How To Prevent Accidents And Injuries On The Farm

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58 Minute Read
Posted by Lori Culler
INJURIES ON THE FARM

​The number of ag workers that suffer serious injuries or die on the job each year is staggering. In 2017 alone, 416 farmers and farm workers died from work-related injuries. In addition, about 100 ag workers lose work time because of a work-related injury every single day.
 
To protect your workers and prevent tragedies from occurring on your farm, here are some tips for preventing farm-related injuries.

Have a Plan in Place 

​To ensure that you know what to do if an accident happens, you should have a plan in place for how to handle accidents. Think about the accidents and injuries that your workers might be the most susceptible to, and work on your plan from there.  
 
All ag workers should be briefed on how to handle different injuries. Educating all your employees about the statistics of on-farm injuries and the risks associated with certain equipment will go a long way to preventing injuries.

Gather Emergency Contact and Medical Information 

​Part of your emergency protocols should include having current emergency contact information of everyone on the farm. You should know who you should contact if anyone gets injured and how they are related to the employee. You should also have any relevant medical information on your employees that could affect their treatment in the event of an injury. 

Keep Emergency Supplies on Hand 

​Preparing for accidents also means having the right supplies on hand. All vehicles and machinery should have a safety kit and eye wash rinse bottles that can be used in case of emergencies. The faster that you’re able to react to a serious incident, the less serious the injuries themselves will be.

Use Near Misses as Learning Opportunities 

In addition to all the incidents that result in serious injuries, there will also be incidents that nearly led to injuries but you narrowly avoided the disaster. Don’t just brush these incidents off! Use them as learning opportunities by discussing them and figuring out how you could prevent a similar situation from happening again. The more proactive you are about avoiding farm-related injuries, the safer everyone will be.

Mitigate Risk with the Buddy System 

​Some of the most high-risk places on the farm are grain bins and breeding pens. Not only are injuries especially likely to happen here, but they are also more likely to be serious. It may not always be convenient, but one of the best ways you can avoid injuries and fatalities in these situations is by implementing the buddy system. Always make sure there’s someone nearby who could get help quickly in the case of an accident.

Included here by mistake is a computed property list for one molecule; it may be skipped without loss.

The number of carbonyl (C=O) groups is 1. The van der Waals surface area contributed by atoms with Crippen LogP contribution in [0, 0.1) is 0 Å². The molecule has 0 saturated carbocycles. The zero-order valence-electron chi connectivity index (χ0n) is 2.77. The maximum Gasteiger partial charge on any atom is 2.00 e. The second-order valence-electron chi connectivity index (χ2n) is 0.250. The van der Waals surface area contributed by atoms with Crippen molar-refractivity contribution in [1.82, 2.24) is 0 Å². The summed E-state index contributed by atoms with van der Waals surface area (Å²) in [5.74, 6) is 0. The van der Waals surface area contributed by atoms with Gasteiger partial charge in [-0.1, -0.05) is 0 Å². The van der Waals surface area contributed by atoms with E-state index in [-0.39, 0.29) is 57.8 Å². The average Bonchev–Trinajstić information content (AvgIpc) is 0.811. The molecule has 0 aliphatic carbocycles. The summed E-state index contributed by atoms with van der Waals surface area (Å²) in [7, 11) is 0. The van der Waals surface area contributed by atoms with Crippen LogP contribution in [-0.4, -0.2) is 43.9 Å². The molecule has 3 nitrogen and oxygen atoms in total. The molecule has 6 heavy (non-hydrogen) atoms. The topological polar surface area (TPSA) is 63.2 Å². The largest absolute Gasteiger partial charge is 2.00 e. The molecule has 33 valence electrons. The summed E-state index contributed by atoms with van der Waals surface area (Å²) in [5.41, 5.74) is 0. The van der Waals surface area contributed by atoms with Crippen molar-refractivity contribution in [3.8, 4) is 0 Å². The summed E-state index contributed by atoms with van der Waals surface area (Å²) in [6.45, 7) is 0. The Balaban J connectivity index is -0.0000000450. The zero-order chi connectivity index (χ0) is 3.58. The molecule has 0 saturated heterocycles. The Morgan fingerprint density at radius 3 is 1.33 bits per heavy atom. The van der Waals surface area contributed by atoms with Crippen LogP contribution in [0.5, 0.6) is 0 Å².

Constantly Assess the Risk of Farm-Related Injuries 

One of the simplest ways to avoid accidents is to constantly take inventory of your surroundings. Look for ways people could get hurt so you can remove the risks and keep people safe. If you have a lot of hired help on your farm, this will be especially beneficial. People are constantly moving things around, and mistakes are bound to happen. Take the time to make sure the keys weren’t left in the tractor, the equipment was put back in the correct place, and the tripping hazard has been taken care of.

Bring In Outside Help 

​Sometimes you’re too used to seeing the same place day after day that you become blind to the risks. In these cases, it might be a good idea to hire an outside consultant to walk through the farm and provide safety suggestions. They may pick up on risks that you didn’t notice.
 
You also should assign someone to focus on safety on the farm either one individual or for a larger farm developing a small committee. The role would be to develop policies and practices aimed at preventing injuries, education to other employees and ensuring OSHA and other state compliance.

Written by: Lori Culler, AgHires Founder & Owner
​See more from the AG’s HR Coach here.
 


 

Lori Culler (Lennard), founder and owner of AgHires, grew up in and around the Agricultural Industry on her families 3rd generation potato, tomato and grain operation in Southeast Michigan and Northern Indiana.

Stay safe with these tips on how to prevent injuries and accidents on the farm.
Lori Culler

Lori Culler

Lori Culler (Lennard), founder and owner of AgHires, grew up in and around the Agricultural Industry on her family's 3rd generation potato, tomato, and grain operation in Southeast Michigan and Northern Indiana.